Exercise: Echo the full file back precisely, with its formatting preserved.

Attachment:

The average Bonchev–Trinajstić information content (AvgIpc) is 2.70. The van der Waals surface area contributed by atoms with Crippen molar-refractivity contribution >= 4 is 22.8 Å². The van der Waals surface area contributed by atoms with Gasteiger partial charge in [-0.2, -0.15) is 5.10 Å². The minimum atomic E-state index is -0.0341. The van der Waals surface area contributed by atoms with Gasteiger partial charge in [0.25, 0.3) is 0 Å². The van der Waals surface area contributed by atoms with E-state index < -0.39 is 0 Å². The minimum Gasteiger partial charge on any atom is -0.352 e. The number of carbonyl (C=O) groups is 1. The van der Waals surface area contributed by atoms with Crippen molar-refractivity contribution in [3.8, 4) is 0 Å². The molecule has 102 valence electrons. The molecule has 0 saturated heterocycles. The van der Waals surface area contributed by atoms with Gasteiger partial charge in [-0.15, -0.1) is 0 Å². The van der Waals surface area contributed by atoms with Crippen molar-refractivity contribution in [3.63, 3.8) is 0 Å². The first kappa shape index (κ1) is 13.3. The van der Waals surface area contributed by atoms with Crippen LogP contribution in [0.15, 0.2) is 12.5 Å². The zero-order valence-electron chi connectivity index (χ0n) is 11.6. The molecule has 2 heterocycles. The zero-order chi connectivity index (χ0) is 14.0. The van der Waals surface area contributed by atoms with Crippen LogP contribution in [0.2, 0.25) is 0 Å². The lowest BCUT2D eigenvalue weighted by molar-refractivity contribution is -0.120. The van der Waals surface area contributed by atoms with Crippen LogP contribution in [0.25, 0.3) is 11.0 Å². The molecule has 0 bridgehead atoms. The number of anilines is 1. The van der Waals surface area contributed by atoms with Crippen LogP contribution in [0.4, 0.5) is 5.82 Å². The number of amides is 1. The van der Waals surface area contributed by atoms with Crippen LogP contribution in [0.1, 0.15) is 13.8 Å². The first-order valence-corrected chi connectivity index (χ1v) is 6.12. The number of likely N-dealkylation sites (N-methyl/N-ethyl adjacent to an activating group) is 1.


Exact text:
The average Bonchev–Trinajstić information content (AvgIpc) is 2.70. The van der Waals surface area contributed by atoms with Crippen molar-refractivity contribution >= 4 is 22.8 Å². The van der Waals surface area contributed by atoms with Gasteiger partial charge in [-0.2, -0.15) is 5.10 Å². The minimum atomic E-state index is -0.0341. The van der Waals surface area contributed by atoms with Gasteiger partial charge in [0.25, 0.3) is 0 Å². The van der Waals surface area contributed by atoms with E-state index < -0.39 is 0 Å². The minimum Gasteiger partial charge on any atom is -0.352 e. The number of carbonyl (C=O) groups is 1. The van der Waals surface area contributed by atoms with Crippen molar-refractivity contribution in [3.8, 4) is 0 Å². The molecule has 102 valence electrons. The molecule has 0 saturated heterocycles. The van der Waals surface area contributed by atoms with Gasteiger partial charge in [-0.15, -0.1) is 0 Å². The van der Waals surface area contributed by atoms with Crippen molar-refractivity contribution in [3.63, 3.8) is 0 Å². The first kappa shape index (κ1) is 13.3. The van der Waals surface area contributed by atoms with Crippen LogP contribution in [0.15, 0.2) is 12.5 Å². The zero-order valence-electron chi connectivity index (χ0n) is 11.6. The molecule has 2 heterocycles. The zero-order chi connectivity index (χ0) is 14.0. The van der Waals surface area contributed by atoms with Crippen LogP contribution in [0.2, 0.25) is 0 Å². The lowest BCUT2D eigenvalue weighted by molar-refractivity contribution is -0.120. The van der Waals surface area contributed by atoms with Crippen LogP contribution in [0.25, 0.3) is 11.0 Å². The molecule has 0 bridgehead atoms. The number of anilines is 1. The van der Waals surface area contributed by atoms with Crippen LogP contribution in [0.4, 0.5) is 5.82 Å². The number of amides is 1. The van der Waals surface area contributed by atoms with Crippen LogP contribution in [0.1, 0.15) is 13.8 Å². The first-order valence-corrected chi connectivity index (χ1v) is 6.12. The number of likely N-dealkylation sites (N-methyl/N-ethyl adjacent to an activating group) is 1.